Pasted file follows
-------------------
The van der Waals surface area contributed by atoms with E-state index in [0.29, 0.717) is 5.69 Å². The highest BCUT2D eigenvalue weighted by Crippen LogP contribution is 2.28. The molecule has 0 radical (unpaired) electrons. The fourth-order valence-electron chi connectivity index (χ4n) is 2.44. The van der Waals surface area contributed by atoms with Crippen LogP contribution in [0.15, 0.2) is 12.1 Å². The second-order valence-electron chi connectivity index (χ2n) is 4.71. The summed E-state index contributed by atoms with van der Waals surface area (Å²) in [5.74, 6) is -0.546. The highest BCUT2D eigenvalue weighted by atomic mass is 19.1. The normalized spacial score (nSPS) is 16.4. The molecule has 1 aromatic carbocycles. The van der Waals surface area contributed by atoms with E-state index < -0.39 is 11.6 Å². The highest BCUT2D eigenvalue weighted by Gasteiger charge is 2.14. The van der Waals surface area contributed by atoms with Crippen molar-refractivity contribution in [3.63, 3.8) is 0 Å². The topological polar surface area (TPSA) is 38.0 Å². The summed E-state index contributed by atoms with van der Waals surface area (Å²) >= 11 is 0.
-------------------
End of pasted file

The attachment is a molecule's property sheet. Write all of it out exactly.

The van der Waals surface area contributed by atoms with E-state index in [0.29, 0.717) is 5.69 Å². The highest BCUT2D eigenvalue weighted by Crippen LogP contribution is 2.28. The molecule has 0 radical (unpaired) electrons. The fourth-order valence-electron chi connectivity index (χ4n) is 2.44. The van der Waals surface area contributed by atoms with Crippen LogP contribution in [0.15, 0.2) is 12.1 Å². The second-order valence-electron chi connectivity index (χ2n) is 4.71. The summed E-state index contributed by atoms with van der Waals surface area (Å²) in [5.74, 6) is -0.546. The highest BCUT2D eigenvalue weighted by atomic mass is 19.1. The normalized spacial score (nSPS) is 16.4. The molecule has 1 aromatic carbocycles. The van der Waals surface area contributed by atoms with E-state index < -0.39 is 11.6 Å². The highest BCUT2D eigenvalue weighted by Gasteiger charge is 2.14. The van der Waals surface area contributed by atoms with Crippen molar-refractivity contribution in [3.63, 3.8) is 0 Å². The topological polar surface area (TPSA) is 38.0 Å². The summed E-state index contributed by atoms with van der Waals surface area (Å²) >= 11 is 0.